5. Flow of variably fluidized granular masses across three-dimensional terrain I. Coulomb mixture theory

    USGS Publications Warehouse

    Iverson, R.M.; Denlinger, R.P.

    2001-01-01

    Rock avalanches, debris flows, and related phenomena consist of grain-fluid mixtures that move across three-dimensional terrain. In all these phenomena the same basic forces, govern motion, but differing mixture compositions, initial conditions, and boundary conditions yield varied dynamics and deposits. To predict motion of diverse grain-fluid masses from initiation to deposition, we develop a depth-averaged, threedimensional mathematical model that accounts explicitly for solid- and fluid-phase forces and interactions. Model input consists of initial conditions, path topography, basal and internal friction angles of solid grains, viscosity of pore fluid, mixture density, and a mixture diffusivity that controls pore pressure dissipation. Because these properties are constrained by independent measurements, the model requires little or no calibration and yields readily testable predictions. In the limit of vanishing Coulomb friction due to persistent high fluid pressure the model equations describe motion of viscous floods, and in the limit of vanishing fluid stress they describe one-phase granular avalanches. Analysis of intermediate phenomena such as debris flows and pyroclastic flows requires use of the full mixture equations, which can simulate interaction of high-friction surge fronts with more-fluid debris that follows. Special numerical methods (described in the companion paper) are necessary to solve the full equations, but exact analytical solutions of simplified equations provide critical insight. An analytical solution for translational motion of a Coulomb mixture accelerating from rest and descending a uniform slope demonstrates that steady flow can occur only asymptotically. A solution for the asymptotic limit of steady flow in a rectangular channel explains why shear may be concentrated in narrow marginal bands that border a plug of translating debris. Solutions for static equilibrium of source areas describe conditions of incipient slope instability, and other static solutions show that nonuniform distributions of pore fluid pressure produce bluntly tapered vertical profiles at the margins of deposits. Simplified equations and solutions may apply in additional situations identified by a scaling analysis. Assessment of dimensionless scaling parameters also reveals that miniature laboratory experiments poorly simulate the dynamics of full-scale flows in which fluid effects are significant. Therefore large geophysical flows can exhibit dynamics not evident at laboratory scales.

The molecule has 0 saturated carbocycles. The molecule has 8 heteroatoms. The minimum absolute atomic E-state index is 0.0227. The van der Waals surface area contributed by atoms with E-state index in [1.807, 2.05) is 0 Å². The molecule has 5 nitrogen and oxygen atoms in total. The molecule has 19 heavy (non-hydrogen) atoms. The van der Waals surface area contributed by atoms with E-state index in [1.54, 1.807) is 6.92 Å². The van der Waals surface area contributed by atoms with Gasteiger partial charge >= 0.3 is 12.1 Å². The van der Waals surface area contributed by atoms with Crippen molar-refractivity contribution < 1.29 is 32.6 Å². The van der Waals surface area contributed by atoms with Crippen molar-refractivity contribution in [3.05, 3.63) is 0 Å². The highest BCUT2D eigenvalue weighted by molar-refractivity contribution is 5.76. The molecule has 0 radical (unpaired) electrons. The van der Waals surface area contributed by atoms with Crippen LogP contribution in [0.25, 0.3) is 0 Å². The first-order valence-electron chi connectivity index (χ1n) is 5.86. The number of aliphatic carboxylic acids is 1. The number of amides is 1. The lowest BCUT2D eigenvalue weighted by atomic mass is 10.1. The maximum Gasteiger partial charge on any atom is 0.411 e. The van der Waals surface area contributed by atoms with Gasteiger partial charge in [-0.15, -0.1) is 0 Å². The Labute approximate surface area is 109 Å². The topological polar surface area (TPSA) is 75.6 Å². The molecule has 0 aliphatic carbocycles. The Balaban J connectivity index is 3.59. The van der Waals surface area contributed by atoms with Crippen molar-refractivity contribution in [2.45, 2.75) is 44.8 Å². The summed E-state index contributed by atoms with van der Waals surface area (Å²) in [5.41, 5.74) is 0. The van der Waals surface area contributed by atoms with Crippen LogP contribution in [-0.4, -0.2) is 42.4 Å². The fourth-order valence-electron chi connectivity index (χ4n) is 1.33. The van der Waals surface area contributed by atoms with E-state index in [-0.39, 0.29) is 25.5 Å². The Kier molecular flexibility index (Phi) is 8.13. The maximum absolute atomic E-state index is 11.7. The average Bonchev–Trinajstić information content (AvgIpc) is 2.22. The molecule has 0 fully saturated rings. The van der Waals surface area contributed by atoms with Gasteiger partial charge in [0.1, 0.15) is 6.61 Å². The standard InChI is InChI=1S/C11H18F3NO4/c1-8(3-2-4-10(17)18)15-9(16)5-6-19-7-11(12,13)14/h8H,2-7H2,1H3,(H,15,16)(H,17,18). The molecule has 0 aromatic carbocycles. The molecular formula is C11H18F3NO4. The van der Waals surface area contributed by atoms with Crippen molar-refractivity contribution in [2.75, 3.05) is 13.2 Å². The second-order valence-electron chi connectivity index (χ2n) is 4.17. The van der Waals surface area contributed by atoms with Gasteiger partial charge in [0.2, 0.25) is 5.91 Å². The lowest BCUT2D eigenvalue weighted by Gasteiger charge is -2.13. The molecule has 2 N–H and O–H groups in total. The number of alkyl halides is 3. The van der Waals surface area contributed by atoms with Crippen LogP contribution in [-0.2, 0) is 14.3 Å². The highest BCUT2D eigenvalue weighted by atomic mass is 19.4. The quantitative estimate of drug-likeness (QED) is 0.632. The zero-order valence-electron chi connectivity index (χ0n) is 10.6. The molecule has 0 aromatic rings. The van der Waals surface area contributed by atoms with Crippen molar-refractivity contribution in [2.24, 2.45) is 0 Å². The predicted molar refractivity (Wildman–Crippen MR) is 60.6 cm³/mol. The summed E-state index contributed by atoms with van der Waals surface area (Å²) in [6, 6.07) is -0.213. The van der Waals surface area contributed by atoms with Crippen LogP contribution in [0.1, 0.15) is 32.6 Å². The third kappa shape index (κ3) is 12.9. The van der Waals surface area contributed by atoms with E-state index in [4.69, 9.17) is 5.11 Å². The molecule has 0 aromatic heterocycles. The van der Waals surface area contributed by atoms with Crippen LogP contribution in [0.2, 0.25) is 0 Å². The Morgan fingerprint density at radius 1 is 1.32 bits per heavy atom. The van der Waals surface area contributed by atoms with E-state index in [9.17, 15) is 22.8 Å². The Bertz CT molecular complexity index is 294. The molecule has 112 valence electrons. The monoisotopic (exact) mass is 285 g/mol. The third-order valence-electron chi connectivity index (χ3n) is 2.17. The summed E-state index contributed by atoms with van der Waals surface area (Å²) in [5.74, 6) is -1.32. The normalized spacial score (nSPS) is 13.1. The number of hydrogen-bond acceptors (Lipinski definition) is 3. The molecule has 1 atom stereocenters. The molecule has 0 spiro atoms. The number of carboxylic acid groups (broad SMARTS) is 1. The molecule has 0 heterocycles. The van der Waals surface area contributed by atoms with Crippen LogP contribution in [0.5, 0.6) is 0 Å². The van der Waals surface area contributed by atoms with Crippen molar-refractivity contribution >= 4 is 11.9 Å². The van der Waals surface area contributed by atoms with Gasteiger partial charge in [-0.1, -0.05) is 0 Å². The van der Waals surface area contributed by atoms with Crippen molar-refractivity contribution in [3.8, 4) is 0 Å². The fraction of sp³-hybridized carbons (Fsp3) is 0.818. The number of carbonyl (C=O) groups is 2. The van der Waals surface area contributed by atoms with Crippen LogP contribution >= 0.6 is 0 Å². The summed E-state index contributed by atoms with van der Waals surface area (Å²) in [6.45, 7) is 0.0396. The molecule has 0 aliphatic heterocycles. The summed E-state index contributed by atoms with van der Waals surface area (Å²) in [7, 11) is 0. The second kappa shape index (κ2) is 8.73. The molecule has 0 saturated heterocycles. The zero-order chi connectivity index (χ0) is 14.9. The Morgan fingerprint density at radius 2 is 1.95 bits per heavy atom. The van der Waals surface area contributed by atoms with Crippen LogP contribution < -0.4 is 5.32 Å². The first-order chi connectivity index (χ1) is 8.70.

6. Variability in the Heritability of Body Mass Index: A Systematic Review and Meta-Regression

    PubMed Central

    Elks, Cathy E.; den Hoed, Marcel; Zhao, Jing Hua; Sharp, Stephen J.; Wareham, Nicholas J.; Loos, Ruth J. F.; Ong, Ken K.

    2012-01-01

    Evidence for a major role of genetic factors in the determination of body mass index (BMI) comes from studies of related individuals. Despite consistent evidence for a heritable component of BMI, estimates of BMI heritability vary widely between studies and the reasons for this remain unclear. While some variation is natural due to differences between populations and settings, study design factors may also explain some of the heterogeneity. We performed a systematic review that identified 88 independent estimates of BMI heritability from twin studies (total 140,525 twins) and 27 estimates from family studies (42,968 family members). BMI heritability estimates from twin studies ranged from 0.47 to 0.90 (5th/50th/95th centiles: 0.58/0.75/0.87) and were generally higher than those from family studies (range: 0.24–0.81; 5th/50th/95th centiles: 0.25/0.46/0.68). Meta-regression of the results from twin studies showed that BMI heritability estimates were 0.07 (P?=?0.001) higher in children than in adults; estimates increased with mean age among childhood studies (+0.012/year, P?=?0.002), but decreased with mean age in adult studies (?0.002/year, P?=?0.002). Heritability estimates derived from AE twin models (which assume no contribution of shared environment) were 0.12 higher than those from ACE models (P?

  7. Breaking Gaussian incompatibility on continuous variable quantum systems

    E-print Network

    Teiko Heinosaari; Jukka Kiukas; Jussi Schultz

    2015-05-11